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Long-term look at divorce

Just as styles in clothes, movies, food and songs inevitably change over time, so do trends in marriage and divorce. According to a recent article in the Nashville Ledger, some of the changes to divorce in recent years have been dramatic.

The newspaper says that for people marrying for the first time, their unions are lasting longer. First marriages are lasting at least 10 years for 70 percent of men and 68 percent of women.

Of course, as time marches on, some marriages will inevitably end in divorce. For people marrying the first time, the Centers for Disease Control and Prevention says that 56 percent of men make it to their 20th anniversary, while 52 percent of women do.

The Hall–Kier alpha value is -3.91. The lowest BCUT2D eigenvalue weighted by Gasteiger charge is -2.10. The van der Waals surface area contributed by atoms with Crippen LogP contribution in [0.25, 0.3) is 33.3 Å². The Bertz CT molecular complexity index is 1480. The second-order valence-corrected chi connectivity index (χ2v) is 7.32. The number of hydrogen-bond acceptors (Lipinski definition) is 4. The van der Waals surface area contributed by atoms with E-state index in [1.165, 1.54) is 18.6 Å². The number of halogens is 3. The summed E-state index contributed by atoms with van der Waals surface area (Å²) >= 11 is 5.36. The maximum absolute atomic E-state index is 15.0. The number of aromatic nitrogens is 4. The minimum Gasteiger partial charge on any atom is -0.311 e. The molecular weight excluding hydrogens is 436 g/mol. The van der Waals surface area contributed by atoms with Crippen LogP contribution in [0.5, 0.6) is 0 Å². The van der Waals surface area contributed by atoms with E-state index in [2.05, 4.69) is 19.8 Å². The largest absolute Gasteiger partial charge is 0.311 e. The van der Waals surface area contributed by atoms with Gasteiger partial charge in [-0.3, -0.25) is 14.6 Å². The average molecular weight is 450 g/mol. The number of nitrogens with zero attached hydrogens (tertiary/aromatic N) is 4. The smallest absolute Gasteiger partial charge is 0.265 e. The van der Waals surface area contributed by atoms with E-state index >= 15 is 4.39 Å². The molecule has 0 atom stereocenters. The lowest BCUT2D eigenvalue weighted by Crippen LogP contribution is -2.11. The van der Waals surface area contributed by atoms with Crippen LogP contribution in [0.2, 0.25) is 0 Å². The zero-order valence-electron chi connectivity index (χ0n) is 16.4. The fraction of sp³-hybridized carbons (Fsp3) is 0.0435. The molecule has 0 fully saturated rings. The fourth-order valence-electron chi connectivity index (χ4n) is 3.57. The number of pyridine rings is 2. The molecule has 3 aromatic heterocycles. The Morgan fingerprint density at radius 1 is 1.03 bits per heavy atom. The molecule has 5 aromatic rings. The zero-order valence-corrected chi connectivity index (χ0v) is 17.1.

One of the reasons for the recent improvements in divorce rates, say sociologists published in the Journal of Marriage and Family, could be the increase in the cohabitation rate among people in their twenties. According to the National Center for Family and Marriage Research, in the years 1965 to 1974, only 11 percent of women lived with a partner before marriage. Fast forward to the years 2005 to 2009, and the rate is 66 percent of women cohabiting before taking wedding vows.

Tennessee family and marriage therapist Gordon Brewer says that cohabitation allows couples to develop as a team, but it also gives them each easy access to escape from the arrangement. “Anyone can pull the plug at any time."

He adds that he thinks some young couples struggle to stay in marriages because they place such a high priority on "individual rights."

He said he often sees this trait among people in their 20s and 30s.

We will continue our look at the Ledger's examination of marriage and divorce in our next blog post.

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